Where exactly do banks create deposits

Negative interest rates cause problems for banks - not all countermeasures are legal

The financial world has been upside down for several years. The European Central Bank (ECB) has lowered the key interest rate for the euro zone into negative territory. Banks that hold funds at the ECB now have to pay interest to the ECB. So deposit money went from a profitable asset to an onerous liability. More and more banks are now trying to pass this burden on to their customers. However, there are numerous legal pitfalls to be aware of.

Negative interest rates are alien to civil law

The obvious option is to burden the customers' deposits with negative interest rates from the ECB. For the Banks these deposits would then be economically neutral. The concept of the German Civil Code (BGB) stands in the way of this possibility. When this was written in the 19th century, negative interest rates were unimaginable. If someone lends money to someone else or gives it in custody, as is the case with current accounts or call money accounts, the law assumes that the borrower has to pay the lender interest. The reverse case, in which the investor also has to pay interest on his borrowed capital, is alien to the BGB.

It is questionable whether it is possible to deviate from this basic legal concept in individual cases. In any case, a negative interest rate adjustment cannot be achieved by a unilateral change in the General terms and conditions (AGB) done by the institutes. The agreement of negative interest turns the basic idea of ​​the law on its head, which would make a corresponding general terms and conditions clause ineffective. The fiction of consent provided for in the general terms and conditions banks, according to which bank customers must object to a proposed change to the general terms and conditions within a certain period of time, otherwise their consent to the change is assumed, should be inadmissible. The customer's right to receive interest on his bank balance would thus be transformed into an interest debt. Logically, the bank would also have to pay interest to its customers if they overdraw their account - assuming negative interest rates were agreed. A business that very few institutes would get involved in.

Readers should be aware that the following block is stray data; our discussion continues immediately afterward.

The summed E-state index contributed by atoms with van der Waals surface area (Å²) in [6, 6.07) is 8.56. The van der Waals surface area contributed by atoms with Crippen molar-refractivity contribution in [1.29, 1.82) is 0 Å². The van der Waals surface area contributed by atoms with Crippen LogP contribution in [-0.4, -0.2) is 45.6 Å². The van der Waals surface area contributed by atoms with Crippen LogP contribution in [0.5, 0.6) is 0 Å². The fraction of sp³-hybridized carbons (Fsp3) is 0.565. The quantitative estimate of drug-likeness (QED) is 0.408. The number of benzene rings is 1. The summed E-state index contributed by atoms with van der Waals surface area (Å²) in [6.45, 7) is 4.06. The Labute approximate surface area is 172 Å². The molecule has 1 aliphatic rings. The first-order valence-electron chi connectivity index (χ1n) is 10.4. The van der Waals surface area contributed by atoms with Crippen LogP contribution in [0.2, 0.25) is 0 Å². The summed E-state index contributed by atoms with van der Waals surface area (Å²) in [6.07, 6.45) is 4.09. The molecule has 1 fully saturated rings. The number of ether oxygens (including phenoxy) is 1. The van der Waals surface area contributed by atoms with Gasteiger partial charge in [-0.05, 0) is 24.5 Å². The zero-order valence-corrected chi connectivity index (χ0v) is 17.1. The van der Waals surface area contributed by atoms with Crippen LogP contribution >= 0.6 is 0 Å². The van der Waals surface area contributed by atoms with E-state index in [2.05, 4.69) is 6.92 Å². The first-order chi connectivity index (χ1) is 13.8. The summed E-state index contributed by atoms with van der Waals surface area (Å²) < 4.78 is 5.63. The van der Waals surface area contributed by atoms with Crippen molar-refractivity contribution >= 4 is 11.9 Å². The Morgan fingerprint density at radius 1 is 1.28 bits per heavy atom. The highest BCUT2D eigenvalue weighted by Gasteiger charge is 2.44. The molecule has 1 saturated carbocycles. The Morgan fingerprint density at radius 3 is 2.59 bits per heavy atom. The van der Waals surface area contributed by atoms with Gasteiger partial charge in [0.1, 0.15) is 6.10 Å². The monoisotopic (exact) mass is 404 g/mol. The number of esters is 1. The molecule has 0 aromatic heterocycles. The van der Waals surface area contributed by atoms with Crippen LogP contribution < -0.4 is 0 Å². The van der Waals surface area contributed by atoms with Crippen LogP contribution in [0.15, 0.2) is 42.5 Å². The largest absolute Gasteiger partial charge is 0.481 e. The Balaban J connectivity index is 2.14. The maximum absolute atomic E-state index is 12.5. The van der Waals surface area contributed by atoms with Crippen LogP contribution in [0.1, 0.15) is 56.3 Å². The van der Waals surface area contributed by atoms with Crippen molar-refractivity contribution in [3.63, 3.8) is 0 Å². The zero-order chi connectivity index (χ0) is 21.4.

Beware of creative charges

Many banks are therefore using their bag of tricks. Instead of charging negative interest, they instead increase the fees for their services. Many institutes get creative in the process. In addition to the classic account management fees, there are also fees for withdrawing cash, for individual transfers and even for calling up the online account. But here, too, caution is advised. If fees for ancillary services of the bank are agreed in the general terms and conditions, these are subject to content control by the courts. According to the case law of the Federal Court of Justice (BGH), such fees may not disadvantage the customer inappropriately. In principle, they must also be based on the institute's costs for the corresponding service. The bank must provide evidence of the actual costs. Such fees are therefore only of limited use as an additional source of income to offset negative interest rates.

Credit institutions sit between the hammer of negative interest rates and the anvil of the consumer-friendly case law of the BGH. The legal options for banks to pass the negative interest charges on to customers must therefore be carefully examined. Our banking law team will be happy to provide your institute with advice and assistance. We would be happy to work with you to explore the possibilities of new sources of remuneration and the permissibility of passing on negative interest charges. contact us under [email protected] or under +49 (0)69 76 75 77 80.

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Dr. Annette Wagemann

Dr. Annette Wagemann is a specialist lawyer for banking and capital markets law and advises companies and their managers on all aspects of commercial law. At WINHELLER she specializes in the legal structuring of business models, corporate governance and compliance.

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